If you are looking for a tool that can help you with your woodworking projects, then a froe could be just what you need. A froe is a long-bladed tool that is used for splitting and shaping wood, making it an indispensable tool for carpenters and crafters alike.
However, there are many different options out there that it is difficult to decide which froe to buy. This is why in this article, we have compiled a list of the 5 best froe tools for cutting wood. Our list includes a variety of options, so whether you are a beginner or a seasoned professional, you are sure to find a tool that meets your needs. From traditional hand-crafted models to modern high-tech designs, there is a froe on this list for all woodworking enthusiasts.
#1.Peavey Shingle Froe Tool
If you are interested in the best froe tool, the Peavey Shingle Froe Tool is the way to go.
It works very easily and allows you to get an incredible amount of leverage in your woodworking projects.
The blade is 15 inches long and is incredibly sharp and stays that way for a long time.
Best Froe Tool
- #1. Peavey Shingle Froe Tool
- #2. Redneck Convent Shingle Froe Tool
- #3. Timber Tuff Shingle Froe Tool
- #4. Muller, Biber Froe
- #5. Felled Shingle Froe Tool
#1. Peavey Shingle Froe Tool
This froe tool is incredibly high quality and used for shakes, shingles, and turning blanks.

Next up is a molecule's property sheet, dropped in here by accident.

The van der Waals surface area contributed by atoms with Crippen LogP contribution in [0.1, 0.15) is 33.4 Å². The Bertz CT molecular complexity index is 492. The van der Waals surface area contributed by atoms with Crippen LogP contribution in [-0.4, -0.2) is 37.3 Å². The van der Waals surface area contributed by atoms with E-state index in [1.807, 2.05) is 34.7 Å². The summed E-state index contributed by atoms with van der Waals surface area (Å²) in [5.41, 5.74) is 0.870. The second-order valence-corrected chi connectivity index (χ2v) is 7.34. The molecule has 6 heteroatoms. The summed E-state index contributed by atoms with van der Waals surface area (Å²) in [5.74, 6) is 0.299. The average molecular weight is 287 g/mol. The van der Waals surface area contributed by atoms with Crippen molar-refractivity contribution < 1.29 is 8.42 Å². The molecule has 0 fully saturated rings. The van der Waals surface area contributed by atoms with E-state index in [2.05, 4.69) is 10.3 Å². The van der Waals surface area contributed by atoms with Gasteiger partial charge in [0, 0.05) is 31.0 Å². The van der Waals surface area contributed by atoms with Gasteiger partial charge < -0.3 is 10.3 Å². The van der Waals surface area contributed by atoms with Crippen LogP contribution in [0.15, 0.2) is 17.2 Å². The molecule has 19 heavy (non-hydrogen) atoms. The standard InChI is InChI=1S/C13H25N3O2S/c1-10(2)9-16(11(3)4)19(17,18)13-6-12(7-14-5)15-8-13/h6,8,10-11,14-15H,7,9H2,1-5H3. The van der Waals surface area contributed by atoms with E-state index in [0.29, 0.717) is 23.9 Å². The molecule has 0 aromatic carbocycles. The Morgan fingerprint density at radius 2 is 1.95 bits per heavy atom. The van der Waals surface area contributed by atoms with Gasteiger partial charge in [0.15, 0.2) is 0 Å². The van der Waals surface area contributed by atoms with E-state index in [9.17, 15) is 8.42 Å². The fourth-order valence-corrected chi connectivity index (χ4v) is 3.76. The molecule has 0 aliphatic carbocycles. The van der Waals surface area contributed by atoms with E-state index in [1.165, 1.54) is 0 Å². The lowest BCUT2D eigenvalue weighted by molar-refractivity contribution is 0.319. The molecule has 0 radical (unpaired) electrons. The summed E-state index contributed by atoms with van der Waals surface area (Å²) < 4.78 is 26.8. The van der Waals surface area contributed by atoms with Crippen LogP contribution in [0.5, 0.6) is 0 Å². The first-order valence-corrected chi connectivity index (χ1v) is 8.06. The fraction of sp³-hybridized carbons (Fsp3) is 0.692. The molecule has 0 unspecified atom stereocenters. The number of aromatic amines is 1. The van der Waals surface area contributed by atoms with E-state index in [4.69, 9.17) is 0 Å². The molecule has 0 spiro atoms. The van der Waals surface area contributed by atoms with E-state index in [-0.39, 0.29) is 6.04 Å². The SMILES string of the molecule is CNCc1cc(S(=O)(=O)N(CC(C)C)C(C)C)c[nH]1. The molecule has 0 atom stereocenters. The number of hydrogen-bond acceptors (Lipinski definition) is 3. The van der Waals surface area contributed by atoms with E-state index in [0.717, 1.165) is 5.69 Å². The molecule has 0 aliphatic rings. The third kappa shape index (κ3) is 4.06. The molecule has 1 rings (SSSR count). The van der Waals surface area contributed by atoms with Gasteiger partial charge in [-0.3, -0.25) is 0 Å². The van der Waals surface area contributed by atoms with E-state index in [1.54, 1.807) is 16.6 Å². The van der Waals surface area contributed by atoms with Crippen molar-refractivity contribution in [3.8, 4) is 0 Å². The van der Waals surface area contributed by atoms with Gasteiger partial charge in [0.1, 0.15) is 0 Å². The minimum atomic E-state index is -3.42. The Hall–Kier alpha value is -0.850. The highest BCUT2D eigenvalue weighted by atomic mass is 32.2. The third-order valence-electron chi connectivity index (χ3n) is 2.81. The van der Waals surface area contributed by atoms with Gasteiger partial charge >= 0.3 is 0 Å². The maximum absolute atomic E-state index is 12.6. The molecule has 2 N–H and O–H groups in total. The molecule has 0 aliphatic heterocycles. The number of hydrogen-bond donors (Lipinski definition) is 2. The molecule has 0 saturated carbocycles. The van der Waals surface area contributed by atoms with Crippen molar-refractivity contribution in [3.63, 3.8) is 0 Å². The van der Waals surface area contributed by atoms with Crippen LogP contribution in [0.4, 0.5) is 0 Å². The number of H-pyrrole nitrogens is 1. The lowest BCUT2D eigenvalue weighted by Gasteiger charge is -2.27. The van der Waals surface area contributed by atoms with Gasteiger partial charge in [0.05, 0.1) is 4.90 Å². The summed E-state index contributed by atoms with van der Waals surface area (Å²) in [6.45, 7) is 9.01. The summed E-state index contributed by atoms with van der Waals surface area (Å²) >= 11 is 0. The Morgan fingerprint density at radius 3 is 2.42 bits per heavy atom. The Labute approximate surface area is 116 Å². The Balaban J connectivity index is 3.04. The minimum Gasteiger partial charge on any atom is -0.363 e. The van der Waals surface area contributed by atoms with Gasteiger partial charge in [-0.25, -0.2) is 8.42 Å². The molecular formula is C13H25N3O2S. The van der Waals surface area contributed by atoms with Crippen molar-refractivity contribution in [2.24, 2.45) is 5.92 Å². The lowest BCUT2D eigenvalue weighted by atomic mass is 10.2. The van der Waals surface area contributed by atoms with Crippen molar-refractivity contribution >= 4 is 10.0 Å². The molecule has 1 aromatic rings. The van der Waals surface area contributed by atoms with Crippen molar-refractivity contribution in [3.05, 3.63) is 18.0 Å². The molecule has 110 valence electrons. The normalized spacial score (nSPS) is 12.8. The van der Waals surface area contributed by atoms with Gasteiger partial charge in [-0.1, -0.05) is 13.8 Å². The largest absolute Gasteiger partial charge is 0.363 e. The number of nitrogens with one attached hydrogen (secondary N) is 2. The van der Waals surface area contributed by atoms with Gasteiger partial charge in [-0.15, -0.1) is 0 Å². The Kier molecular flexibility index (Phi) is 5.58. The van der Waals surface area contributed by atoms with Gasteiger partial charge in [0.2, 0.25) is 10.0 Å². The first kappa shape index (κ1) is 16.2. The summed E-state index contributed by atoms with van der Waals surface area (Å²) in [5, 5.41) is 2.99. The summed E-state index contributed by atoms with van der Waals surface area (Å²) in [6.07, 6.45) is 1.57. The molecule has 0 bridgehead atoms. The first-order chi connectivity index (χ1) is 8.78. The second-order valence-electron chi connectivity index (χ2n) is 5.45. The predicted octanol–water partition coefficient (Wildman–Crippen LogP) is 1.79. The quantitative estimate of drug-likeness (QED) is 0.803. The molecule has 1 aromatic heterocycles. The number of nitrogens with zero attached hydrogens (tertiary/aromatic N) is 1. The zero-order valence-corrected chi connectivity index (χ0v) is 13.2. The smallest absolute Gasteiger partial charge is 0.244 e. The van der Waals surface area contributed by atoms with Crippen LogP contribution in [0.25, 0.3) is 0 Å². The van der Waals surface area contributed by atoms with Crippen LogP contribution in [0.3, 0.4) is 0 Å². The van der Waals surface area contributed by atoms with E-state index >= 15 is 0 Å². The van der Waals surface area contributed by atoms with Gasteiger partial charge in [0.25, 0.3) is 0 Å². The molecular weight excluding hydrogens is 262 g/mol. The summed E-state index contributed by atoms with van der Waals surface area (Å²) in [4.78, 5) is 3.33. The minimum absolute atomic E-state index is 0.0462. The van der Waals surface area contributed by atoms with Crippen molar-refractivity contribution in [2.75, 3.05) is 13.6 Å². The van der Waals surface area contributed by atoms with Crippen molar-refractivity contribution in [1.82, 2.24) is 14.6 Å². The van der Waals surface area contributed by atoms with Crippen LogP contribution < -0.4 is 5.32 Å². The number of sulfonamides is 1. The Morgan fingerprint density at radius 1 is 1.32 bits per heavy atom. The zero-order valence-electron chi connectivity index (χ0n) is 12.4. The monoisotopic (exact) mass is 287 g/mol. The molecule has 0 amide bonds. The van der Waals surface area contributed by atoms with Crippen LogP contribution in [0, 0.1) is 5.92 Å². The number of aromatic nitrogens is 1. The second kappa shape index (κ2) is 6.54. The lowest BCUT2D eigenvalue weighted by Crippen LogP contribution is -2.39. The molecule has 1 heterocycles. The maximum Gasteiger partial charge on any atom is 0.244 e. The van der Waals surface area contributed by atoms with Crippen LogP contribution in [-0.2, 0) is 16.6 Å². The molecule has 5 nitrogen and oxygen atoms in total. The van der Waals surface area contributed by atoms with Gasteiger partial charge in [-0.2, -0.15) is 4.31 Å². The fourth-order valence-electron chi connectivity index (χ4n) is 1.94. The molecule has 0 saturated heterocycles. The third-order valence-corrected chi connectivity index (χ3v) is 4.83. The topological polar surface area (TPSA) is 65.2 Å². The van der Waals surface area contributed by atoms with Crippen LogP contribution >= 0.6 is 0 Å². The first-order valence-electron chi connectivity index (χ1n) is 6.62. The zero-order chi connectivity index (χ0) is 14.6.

First of all, as just a little perspective, people hundreds of years ago used this tool to help split shingles, shakes, and lumber.
It is still used today in many woodworking projects that require riving.
To use it is very simple: all you need to do is to pound the blade of the froe into the end of a short log. You can do this with a maul or mallet or anything really.
Then just pull back on the handle. And just for some specs, the handle is 18 inches long, while the blade is 15″ long and 2″ deep. It is also roughly finished and the handle is made of hickory.
#2. Redneck Convent Shingle Froe Tool
While we don’t think it is as sharp as the Peavey, it definitely holds up. More importantly, this froe tool is definitely built to last.
It is constructed with a hardened steel blade and a durable hardwood handle. This makes it incredibly easy to pry and split cedar and other woods.
Additionally, we think that this froe tool is incredibly easy to use. All you need to do is to pound the top of the blade with a wooden mallet, maul, or hammer.